Use this URL to cite or link to this record in EThOS: https://ethos.bl.uk/OrderDetails.do?uin=uk.bl.ethos.816469
Title: Britain and Spain : free trade, protectionism and Britain's informal empire, 1830 to 1950
Author: Sharman, Nick
ISNI:       0000 0004 9354 601X
Awarding Body: University of Nottingham
Current Institution: University of Nottingham
Date of Award: 2020
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Abstract:
This thesis uses Gallagher and Robinson’s concept of ‘informal imperialism’ to analyse the economic and political relationship between Britain and Spain from the 1830s to the 1950s. They viewed Britain’s imperial growth as a process of territorial expansion driven by the explosive growth of its industrial revolution and supported by its world-wide maritime dominance. To integrate new regions of the world into its industrial and trading system, British governments pursued a policy of free trade by convincing local regimes to open their economies to foreign investment and trade. Only when this preferred route of negotiation failed, did Britain turn to direct rule. This thesis argues that Spain was an early target for this form of informal free trade imperialism. Britain used a combination of commercial, diplomatic and ideological pressure, backed where necessary by military force, to open the Spanish economy to foreign trade and investment. The thesis suggests this exercise of informal British power had a significant influence on Spain’s economic and political development throughout the period, contributing to the country’s deeply unbalanced economy and consequently, to its chronic political instability. It uses a series of historical ‘windows’ to explore both these processes. In the first part, five periods of crisis in the Anglo-Spanish relationship provide illustrations of the exercise of Britain’s imperial power at crucial turning points during the growth, apogee and decline of the British Empire. The second part uses the writing and careers of six politically active economists at three key periods of change in Spain’s history to explore its reaction to the exercise of British power. The thesis suggests Spain’s protectionist movement and its subsequent evolution into increasingly radical forms of economic nationalism, represented a struggle to identify alternative development paths for the Spanish economy. It concludes that the exercise of British economic power throughout the period had an important – and often underestimated – impact on Spain’s political and economic development.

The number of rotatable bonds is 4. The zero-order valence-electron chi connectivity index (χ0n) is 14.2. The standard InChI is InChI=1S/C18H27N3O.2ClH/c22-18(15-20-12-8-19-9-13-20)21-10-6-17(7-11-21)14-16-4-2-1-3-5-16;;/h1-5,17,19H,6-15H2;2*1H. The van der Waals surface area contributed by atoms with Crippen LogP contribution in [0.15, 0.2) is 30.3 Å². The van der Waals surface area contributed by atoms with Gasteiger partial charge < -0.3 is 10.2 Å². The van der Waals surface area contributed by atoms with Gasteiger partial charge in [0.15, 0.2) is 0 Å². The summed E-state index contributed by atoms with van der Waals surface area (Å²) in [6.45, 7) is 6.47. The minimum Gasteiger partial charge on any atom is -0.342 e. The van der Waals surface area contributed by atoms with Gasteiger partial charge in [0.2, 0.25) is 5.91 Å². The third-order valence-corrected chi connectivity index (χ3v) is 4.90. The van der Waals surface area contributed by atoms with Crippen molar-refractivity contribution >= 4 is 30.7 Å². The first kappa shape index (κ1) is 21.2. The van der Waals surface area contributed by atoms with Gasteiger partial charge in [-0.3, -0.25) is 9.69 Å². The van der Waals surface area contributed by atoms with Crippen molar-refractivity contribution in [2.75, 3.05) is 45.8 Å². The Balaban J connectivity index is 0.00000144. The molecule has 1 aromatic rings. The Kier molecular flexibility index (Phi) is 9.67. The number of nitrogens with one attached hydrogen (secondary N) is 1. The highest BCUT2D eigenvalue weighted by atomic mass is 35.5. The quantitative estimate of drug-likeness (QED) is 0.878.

Supervisor: Not available Sponsor: Not available
Qualification Name: Thesis (Ph.D.) Qualification Level: Doctoral
EThOS ID: uk.bl.ethos.816469  DOI: Not available
Keywords: DA Great Britain ; DP Spain. Portugal ; HF Commerce
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